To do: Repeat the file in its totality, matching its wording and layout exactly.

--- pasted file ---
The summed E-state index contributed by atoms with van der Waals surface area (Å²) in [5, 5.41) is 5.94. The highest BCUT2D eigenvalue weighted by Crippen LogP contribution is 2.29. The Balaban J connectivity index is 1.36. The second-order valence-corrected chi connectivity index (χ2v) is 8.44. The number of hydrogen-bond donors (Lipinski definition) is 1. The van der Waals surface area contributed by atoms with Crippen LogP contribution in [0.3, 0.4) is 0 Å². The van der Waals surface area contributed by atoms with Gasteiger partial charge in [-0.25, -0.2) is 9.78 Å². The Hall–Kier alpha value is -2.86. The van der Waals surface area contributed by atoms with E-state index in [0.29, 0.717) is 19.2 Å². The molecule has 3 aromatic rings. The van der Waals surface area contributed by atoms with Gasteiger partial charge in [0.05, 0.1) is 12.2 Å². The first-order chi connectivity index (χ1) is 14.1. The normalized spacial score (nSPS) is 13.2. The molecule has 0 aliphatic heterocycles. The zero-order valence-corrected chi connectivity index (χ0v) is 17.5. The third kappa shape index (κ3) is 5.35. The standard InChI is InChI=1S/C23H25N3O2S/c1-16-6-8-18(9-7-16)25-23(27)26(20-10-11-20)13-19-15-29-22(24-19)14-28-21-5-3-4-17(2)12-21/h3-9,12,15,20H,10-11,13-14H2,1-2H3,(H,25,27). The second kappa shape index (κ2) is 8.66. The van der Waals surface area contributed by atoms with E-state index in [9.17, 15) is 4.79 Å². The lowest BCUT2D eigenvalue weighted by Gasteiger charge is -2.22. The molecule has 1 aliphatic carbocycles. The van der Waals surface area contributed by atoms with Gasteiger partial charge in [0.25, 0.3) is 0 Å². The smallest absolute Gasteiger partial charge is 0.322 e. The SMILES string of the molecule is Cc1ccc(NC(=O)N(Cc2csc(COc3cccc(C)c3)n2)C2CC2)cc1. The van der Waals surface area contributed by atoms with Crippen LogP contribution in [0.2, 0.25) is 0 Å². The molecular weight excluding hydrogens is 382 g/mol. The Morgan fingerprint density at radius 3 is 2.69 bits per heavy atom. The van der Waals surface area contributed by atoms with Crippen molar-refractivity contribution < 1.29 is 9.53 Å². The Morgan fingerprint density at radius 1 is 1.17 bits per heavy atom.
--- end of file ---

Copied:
The summed E-state index contributed by atoms with van der Waals surface area (Å²) in [5, 5.41) is 5.94. The highest BCUT2D eigenvalue weighted by Crippen LogP contribution is 2.29. The Balaban J connectivity index is 1.36. The second-order valence-corrected chi connectivity index (χ2v) is 8.44. The number of hydrogen-bond donors (Lipinski definition) is 1. The van der Waals surface area contributed by atoms with Crippen LogP contribution in [0.3, 0.4) is 0 Å². The van der Waals surface area contributed by atoms with Gasteiger partial charge in [-0.25, -0.2) is 9.78 Å². The Hall–Kier alpha value is -2.86. The van der Waals surface area contributed by atoms with E-state index in [0.29, 0.717) is 19.2 Å². The molecule has 3 aromatic rings. The van der Waals surface area contributed by atoms with Gasteiger partial charge in [0.05, 0.1) is 12.2 Å². The first-order chi connectivity index (χ1) is 14.1. The normalized spacial score (nSPS) is 13.2. The molecule has 0 aliphatic heterocycles. The zero-order valence-corrected chi connectivity index (χ0v) is 17.5. The third kappa shape index (κ3) is 5.35. The standard InChI is InChI=1S/C23H25N3O2S/c1-16-6-8-18(9-7-16)25-23(27)26(20-10-11-20)13-19-15-29-22(24-19)14-28-21-5-3-4-17(2)12-21/h3-9,12,15,20H,10-11,13-14H2,1-2H3,(H,25,27). The second kappa shape index (κ2) is 8.66. The van der Waals surface area contributed by atoms with E-state index in [9.17, 15) is 4.79 Å². The lowest BCUT2D eigenvalue weighted by Gasteiger charge is -2.22. The molecule has 1 aliphatic carbocycles. The van der Waals surface area contributed by atoms with Gasteiger partial charge in [0.25, 0.3) is 0 Å². The smallest absolute Gasteiger partial charge is 0.322 e. The SMILES string of the molecule is Cc1ccc(NC(=O)N(Cc2csc(COc3cccc(C)c3)n2)C2CC2)cc1. The van der Waals surface area contributed by atoms with Crippen LogP contribution in [0.2, 0.25) is 0 Å². The molecular weight excluding hydrogens is 382 g/mol. The Morgan fingerprint density at radius 3 is 2.69 bits per heavy atom. The van der Waals surface area contributed by atoms with Crippen molar-refractivity contribution < 1.29 is 9.53 Å². The Morgan fingerprint density at radius 1 is 1.17 bits per heavy atom.